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ERIC Number: ED230877
Record Type: RIE
Publication Date: 1982-Aug
Pages: 12
Abstractor: N/A
Reference Count: 0
The Impact of Gender and Sex Role Orientation on Preferences for Professors and Counselors Utilizing Sexist and Nonsexist Language.
Schwarz, Karen A.; Banikiotes, Paul G.
Masculine pronouns are commonly used as gender-neutral terms to refer to persons of unspecified sex. To explore how preferences for professors and counselors was affected by the sexist or nonsexist nature of the language that they use, androgynous and sex role stereotyped male and female undergraduate students (N=68) read excerpts from four counseling sessions and four journal articles, half of which were presented in sexist and the other half in nonsexist language. The students ranked in order their preferences for the professors and counselors who were represented by these excerpts. Statistical analyses showed the type of language utilized by the professors had no impact on preferences of the subjects. The language of counselors, however, had an impact on preferences. Overall preference was shown for counselors using sexist language. This preference, however, was based on the choices of male and sex-role stereotyped students. Androgynous and female students did not differentiate among counselors on the basis of sexist or non-sexist language. (Author/WAS)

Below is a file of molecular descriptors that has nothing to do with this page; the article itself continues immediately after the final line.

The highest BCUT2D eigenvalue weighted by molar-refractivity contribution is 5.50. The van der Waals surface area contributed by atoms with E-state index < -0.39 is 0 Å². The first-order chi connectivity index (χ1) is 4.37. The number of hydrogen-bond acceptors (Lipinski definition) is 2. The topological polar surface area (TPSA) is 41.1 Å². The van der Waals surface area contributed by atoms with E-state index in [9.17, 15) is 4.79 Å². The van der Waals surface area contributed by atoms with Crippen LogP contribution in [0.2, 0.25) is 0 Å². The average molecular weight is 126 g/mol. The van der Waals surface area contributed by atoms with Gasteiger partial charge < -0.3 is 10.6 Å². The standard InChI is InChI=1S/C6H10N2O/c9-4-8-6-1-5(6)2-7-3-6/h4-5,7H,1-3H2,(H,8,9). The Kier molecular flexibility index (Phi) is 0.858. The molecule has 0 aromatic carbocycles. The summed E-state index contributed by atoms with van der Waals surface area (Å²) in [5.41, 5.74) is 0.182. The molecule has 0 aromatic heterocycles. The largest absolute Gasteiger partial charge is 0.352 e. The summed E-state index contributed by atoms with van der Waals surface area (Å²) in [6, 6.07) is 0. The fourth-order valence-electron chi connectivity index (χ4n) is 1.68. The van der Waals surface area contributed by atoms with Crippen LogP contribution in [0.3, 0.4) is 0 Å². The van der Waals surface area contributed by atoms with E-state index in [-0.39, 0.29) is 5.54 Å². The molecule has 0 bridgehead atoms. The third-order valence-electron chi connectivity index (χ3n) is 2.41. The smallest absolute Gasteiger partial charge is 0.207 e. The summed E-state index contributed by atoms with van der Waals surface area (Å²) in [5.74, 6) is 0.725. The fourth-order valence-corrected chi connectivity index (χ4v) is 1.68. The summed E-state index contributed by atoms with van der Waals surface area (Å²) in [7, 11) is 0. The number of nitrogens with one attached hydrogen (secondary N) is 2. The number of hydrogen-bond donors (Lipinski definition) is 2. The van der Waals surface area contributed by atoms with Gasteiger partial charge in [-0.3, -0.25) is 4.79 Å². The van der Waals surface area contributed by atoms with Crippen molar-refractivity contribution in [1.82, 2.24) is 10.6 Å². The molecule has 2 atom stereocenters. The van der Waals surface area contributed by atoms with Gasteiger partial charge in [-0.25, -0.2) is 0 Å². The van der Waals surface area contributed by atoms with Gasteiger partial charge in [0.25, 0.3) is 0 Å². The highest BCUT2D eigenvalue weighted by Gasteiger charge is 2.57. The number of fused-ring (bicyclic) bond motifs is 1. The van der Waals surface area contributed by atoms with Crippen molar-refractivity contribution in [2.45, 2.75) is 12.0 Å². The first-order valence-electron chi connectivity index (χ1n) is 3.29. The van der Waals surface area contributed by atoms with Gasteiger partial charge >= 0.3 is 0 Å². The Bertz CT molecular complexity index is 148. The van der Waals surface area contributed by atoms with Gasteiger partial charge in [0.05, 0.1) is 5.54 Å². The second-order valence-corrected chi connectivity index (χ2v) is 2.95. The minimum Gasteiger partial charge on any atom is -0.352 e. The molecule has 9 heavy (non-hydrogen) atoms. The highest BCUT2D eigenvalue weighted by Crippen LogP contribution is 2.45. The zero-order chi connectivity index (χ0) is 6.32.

Publication Type: Reports - Research; Speeches/Meeting Papers
Education Level: N/A
Audience: N/A
Language: English
Sponsor: N/A
Authoring Institution: N/A
Note: Paper presented at the Annual Convention of the American Psychological Association (90th, Washington, DC, August 23-27, 1982).